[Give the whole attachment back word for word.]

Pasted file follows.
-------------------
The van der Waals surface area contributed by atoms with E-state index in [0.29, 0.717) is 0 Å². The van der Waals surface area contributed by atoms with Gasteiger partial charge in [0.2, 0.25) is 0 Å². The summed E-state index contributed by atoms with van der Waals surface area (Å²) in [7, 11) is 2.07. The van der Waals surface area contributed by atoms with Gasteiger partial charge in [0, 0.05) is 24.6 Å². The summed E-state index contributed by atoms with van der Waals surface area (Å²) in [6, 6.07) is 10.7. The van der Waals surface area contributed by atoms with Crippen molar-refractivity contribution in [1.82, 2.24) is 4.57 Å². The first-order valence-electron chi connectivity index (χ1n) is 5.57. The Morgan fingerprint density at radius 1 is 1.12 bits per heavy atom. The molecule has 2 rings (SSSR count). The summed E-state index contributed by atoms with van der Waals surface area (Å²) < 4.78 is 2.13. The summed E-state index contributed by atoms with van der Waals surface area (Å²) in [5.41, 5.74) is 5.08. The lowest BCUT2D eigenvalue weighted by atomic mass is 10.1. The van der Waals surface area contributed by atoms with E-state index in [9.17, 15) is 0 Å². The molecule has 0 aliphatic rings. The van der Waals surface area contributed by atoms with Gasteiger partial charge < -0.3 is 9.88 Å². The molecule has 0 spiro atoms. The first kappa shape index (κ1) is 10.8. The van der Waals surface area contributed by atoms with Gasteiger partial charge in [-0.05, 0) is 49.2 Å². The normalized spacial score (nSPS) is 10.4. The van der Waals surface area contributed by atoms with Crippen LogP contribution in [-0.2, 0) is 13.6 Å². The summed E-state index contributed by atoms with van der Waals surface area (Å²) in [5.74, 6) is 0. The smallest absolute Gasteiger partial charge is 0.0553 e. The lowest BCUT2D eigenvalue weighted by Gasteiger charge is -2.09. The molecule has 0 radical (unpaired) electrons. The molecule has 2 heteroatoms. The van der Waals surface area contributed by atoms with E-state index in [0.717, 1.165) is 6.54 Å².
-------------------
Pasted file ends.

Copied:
The van der Waals surface area contributed by atoms with E-state index in [0.29, 0.717) is 0 Å². The van der Waals surface area contributed by atoms with Gasteiger partial charge in [0.2, 0.25) is 0 Å². The summed E-state index contributed by atoms with van der Waals surface area (Å²) in [7, 11) is 2.07. The van der Waals surface area contributed by atoms with Gasteiger partial charge in [0, 0.05) is 24.6 Å². The summed E-state index contributed by atoms with van der Waals surface area (Å²) in [6, 6.07) is 10.7. The van der Waals surface area contributed by atoms with Crippen molar-refractivity contribution in [1.82, 2.24) is 4.57 Å². The first-order valence-electron chi connectivity index (χ1n) is 5.57. The Morgan fingerprint density at radius 1 is 1.12 bits per heavy atom. The molecule has 2 rings (SSSR count). The summed E-state index contributed by atoms with van der Waals surface area (Å²) < 4.78 is 2.13. The summed E-state index contributed by atoms with van der Waals surface area (Å²) in [5.41, 5.74) is 5.08. The lowest BCUT2D eigenvalue weighted by atomic mass is 10.1. The van der Waals surface area contributed by atoms with E-state index in [9.17, 15) is 0 Å². The molecule has 0 aliphatic rings. The van der Waals surface area contributed by atoms with Gasteiger partial charge < -0.3 is 9.88 Å². The molecule has 0 spiro atoms. The first kappa shape index (κ1) is 10.8. The van der Waals surface area contributed by atoms with Gasteiger partial charge in [-0.05, 0) is 49.2 Å². The normalized spacial score (nSPS) is 10.4. The van der Waals surface area contributed by atoms with Crippen LogP contribution in [-0.2, 0) is 13.6 Å². The summed E-state index contributed by atoms with van der Waals surface area (Å²) in [5.74, 6) is 0. The smallest absolute Gasteiger partial charge is 0.0553 e. The lowest BCUT2D eigenvalue weighted by Gasteiger charge is -2.09. The molecule has 0 radical (unpaired) electrons. The molecule has 2 heteroatoms. The van der Waals surface area contributed by atoms with E-state index in [0.717, 1.165) is 6.54 Å².